|The Question: My friend and I got into a heated debate, and we refuse to give way. Which animal would win in a confrontation? A lion or a moose? I firmly maintain that a lion could take a moose, which is (in my opinion) a glorified gazelle. I realize that lions hunt in packs and they need a bunch of them to take down a giraffe, but I have far less faith in the survival abilities of a moose. Am I totally off base?
Submitted by: Mario
The Short Answer: You are both right. (Don’t you hate that?!)
More Explanation: For many years, my son and I have had a running argument as to who would win in a battle: a Tyrannosaurus rex or Spiderman. I contend that a T-rex would simply crunch Spiderman with its nine inch teeth. My son clings to the preposterous claim that Spiderman would run around T-rex, wrapping up the dinosaur’s legs with spidey-silk, causing the T-rex to fall clumsily forward onto its face. And T-rex, with its tiny, useless arms, would be unable to catch itself as it fell. That sounds plausible … except that T-rex would simply chomp Spiderman before he could run around with his spidey-silk!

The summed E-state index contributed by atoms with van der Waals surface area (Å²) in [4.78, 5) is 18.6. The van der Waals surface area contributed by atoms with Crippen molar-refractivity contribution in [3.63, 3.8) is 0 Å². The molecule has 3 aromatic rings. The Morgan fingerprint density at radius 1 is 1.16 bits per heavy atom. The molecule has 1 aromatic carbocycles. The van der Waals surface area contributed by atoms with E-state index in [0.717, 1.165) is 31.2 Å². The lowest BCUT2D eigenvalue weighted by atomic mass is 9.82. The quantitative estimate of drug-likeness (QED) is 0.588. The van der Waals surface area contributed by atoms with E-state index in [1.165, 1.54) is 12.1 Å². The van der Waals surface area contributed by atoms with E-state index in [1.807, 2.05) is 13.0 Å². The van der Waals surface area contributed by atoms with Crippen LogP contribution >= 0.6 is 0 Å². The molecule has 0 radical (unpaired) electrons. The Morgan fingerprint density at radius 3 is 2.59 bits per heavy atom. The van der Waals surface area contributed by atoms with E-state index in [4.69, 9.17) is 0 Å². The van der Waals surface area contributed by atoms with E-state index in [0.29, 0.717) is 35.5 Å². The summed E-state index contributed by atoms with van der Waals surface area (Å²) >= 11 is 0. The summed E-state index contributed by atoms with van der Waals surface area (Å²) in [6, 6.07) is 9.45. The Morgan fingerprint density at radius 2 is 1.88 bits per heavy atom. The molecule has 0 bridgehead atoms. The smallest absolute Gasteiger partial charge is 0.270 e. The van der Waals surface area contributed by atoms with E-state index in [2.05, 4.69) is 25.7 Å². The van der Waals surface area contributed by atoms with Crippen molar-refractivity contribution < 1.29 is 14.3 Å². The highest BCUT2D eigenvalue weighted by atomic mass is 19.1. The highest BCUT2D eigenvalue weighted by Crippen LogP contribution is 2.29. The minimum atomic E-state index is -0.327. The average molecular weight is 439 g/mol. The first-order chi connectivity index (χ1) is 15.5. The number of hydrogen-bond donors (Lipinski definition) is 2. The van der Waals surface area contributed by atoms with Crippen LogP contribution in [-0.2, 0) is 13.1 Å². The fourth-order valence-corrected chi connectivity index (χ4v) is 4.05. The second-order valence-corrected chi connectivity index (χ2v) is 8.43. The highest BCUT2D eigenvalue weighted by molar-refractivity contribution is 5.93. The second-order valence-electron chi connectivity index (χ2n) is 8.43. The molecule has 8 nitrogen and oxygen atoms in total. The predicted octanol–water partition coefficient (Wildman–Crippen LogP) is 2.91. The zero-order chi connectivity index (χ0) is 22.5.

But I digress …
Your question is similar, in that we aren’t ever likely to get any definitive evidence. Lions (Panthera leo) and moose (Alces alces) don’t overlap in range, since lions live in Africa and some parts of southern Asia, and moose live in the northern half of North America, and northern regions of Europe and Asia. (If only we could talk to some prehistoric Europeans or North Americans, we might get an answer, since there were African lions in Europe up until about 2,000 years ago and North America had its own similar species until about 13,000 years ago.)
On the other hand, however, your question is much more answerable than T-rex versus Spiderman in that we do know something about what kinds of animals lions can and do kill, and we do know something about the kind of prey lions choose.